"Dialysis is relentless," explains Lauwana, 41.

"The thing you are living for is not dialysis, though. It is the thing enabling you to live."

To stay alive, her patients must attend the clinic three days a week, every week.

Every dialysis session is a gruelling five hours hooked up to a blood-filtration unit.

Lauwana's clinic can accommodate just four people at a time, so she is on call six days a week, making sure every dialysis chair delivers 45 hours of treatment.

And that doesn't include all the extra hours she puts into community education, providing holistic care to patients and their families and even acting as Palm Island's locum vet nurse.

Her mantra is, "if you can help, you should help".

Lauwana is a Bwgcolman woman of Kalkadoon, Birri Gubba and Torres Strait Islander decent who grew up on Palm Island, 70km north of Townsville in Cleveland Bay.

She started her career as a health worker in 1999, at the age of 20, while balancing life as a young single mother with a baby daughter.

"I just always felt that I could do more," says Lauwana, who pursued a nursing degree as a mature-age student so she could contribute more.

"We need more people from community sitting in key positions in community to make this a viable place to live," she says. "I went off to university and did the things I needed to do; spent the time away from community to learn my craft and then came back so I can care for my people safely and give them the best I possibly can."

Helping her people avoid debilitating disease is her main aim, with Indigenous Australians four times more likely than the general population to develop type two diabetes. "I feel privileged I can come home and care for them so they can stay in our community," she says

For her commitment and the inspiration she offers other young Palm Island women, Lauwana is a deserving winner of the Shine Award for Dedication.

Dedication category finalists: Goat farmer and market founderSarah Mostyn from Cohuna, Victoria, and CareFlight nurse Nadine Tipping from Darwin, Northern Territory.



Shannon Speight, livestock vet and software developer, Mareeba, Queensland


Queensland livestock vet Shannon Speight is founder of Black Box Co, a data analysis service that she hopes will boost northern Australian cattle producers' productivity and profits.
Queensland livestock vet Shannon Speight is founder of Black Box Co, a data analysis service that she hopes will boost northern Australian cattle producers' productivity and profits.



SHE fell in love with Australia's cattle industry as a student working on a station in Queensland's Top End.

Now, with a uni degree and prestigious industry award to her name, and a track record collaborating with some of the nation's leading pastoralists, livestock vet Shannon Speight is determined to give back to the beef industry.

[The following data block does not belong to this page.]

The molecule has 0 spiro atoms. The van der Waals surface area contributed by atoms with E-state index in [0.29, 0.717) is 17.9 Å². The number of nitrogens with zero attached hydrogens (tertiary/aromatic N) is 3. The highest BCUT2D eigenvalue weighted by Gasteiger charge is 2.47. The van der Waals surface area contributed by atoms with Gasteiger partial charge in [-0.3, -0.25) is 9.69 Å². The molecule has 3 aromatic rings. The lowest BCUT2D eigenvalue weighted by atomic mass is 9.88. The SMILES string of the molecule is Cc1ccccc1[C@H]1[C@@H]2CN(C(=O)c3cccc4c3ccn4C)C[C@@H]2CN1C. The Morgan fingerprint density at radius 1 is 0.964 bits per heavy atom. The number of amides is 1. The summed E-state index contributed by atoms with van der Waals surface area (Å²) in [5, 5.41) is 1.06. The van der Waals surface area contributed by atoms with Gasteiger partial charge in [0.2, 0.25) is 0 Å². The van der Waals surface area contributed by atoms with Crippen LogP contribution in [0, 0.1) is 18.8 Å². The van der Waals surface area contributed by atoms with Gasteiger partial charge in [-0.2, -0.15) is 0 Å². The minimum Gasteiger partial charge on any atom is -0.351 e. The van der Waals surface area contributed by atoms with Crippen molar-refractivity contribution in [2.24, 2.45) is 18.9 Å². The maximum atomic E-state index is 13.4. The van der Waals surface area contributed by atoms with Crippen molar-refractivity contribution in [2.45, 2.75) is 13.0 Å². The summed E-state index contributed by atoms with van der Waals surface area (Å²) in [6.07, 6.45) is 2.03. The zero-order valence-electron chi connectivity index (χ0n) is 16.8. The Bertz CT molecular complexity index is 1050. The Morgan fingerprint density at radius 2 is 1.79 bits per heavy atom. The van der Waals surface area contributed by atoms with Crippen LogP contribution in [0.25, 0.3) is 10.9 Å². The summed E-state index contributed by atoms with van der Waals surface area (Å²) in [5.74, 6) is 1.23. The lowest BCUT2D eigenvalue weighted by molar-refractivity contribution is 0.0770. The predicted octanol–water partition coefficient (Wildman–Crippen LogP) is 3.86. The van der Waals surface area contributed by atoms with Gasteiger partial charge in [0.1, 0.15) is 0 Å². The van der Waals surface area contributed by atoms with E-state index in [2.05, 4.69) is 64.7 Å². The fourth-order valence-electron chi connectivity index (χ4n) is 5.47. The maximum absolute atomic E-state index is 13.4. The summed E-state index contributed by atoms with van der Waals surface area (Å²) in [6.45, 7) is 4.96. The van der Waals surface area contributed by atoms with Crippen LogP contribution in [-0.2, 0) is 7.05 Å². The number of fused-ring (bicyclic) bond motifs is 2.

The 29-year-old from Mareeba has created a powerful data-analysis tool to help producers boost productivity and profits.

The idea took shape while she was co-ordinating a large-scale cattle genetics project across Queensland, Northern Territory and Western Australia.

She describes the role as "grunt work", but it was much more than that.

Pregnancy-testing more than 30,000 heifers and clocking up more than 60,000km, she spent months on the road, long days in cattle yards, and most of her working week with her arm up cows' rear ends.

While on the job, she discovered producers were sitting on a wealth of information - years' worth of genetic measurements, weights, feed choices and carcass assessments - and were screaming out for a way to analyse it all, to inform better decisions.

"I had people coming to me with 10 years of data stored on their hard drives slowing down their computers, and on USB drives, saying 'what do I do with it?'," Shannon says. "I thought maybe I'm the person who can solve this, because no one else is putting their hand up."

She teamed up with fellow cattlewoman Emma Black to launch a software solution called Black Box Co, and is working with industry leaders to fine tune its capabilities.

Shannon juggles the business commitment with taking care of her two young sons, two-month-old Fred and Russell, 1, and building her own cattle herd with husband Luke.

Business partner Emma says there is no end to Shannon's enthusiasm.

"Her passion and dedication to change the rural industry and see it thrive in the future is astounding," Emma says.






Carmel Beresford, grazier and author, Eulo, Queensland



Simone Dudley, occupational therapist and co-founder of Therapy Connect, Deniliquin, NSW



Georgia Foster Eyles, fire recovery volunteer, Nymboida, NSW



Lauwana Blackley, dialysis nurse, Palm Island, Queensland



Kate Davis, food events organiser, Ballarat, Victoria



Meg Clothier, farm caretaker, Orroroo, South Australia

Originally published as Queensland's most inspiring rural women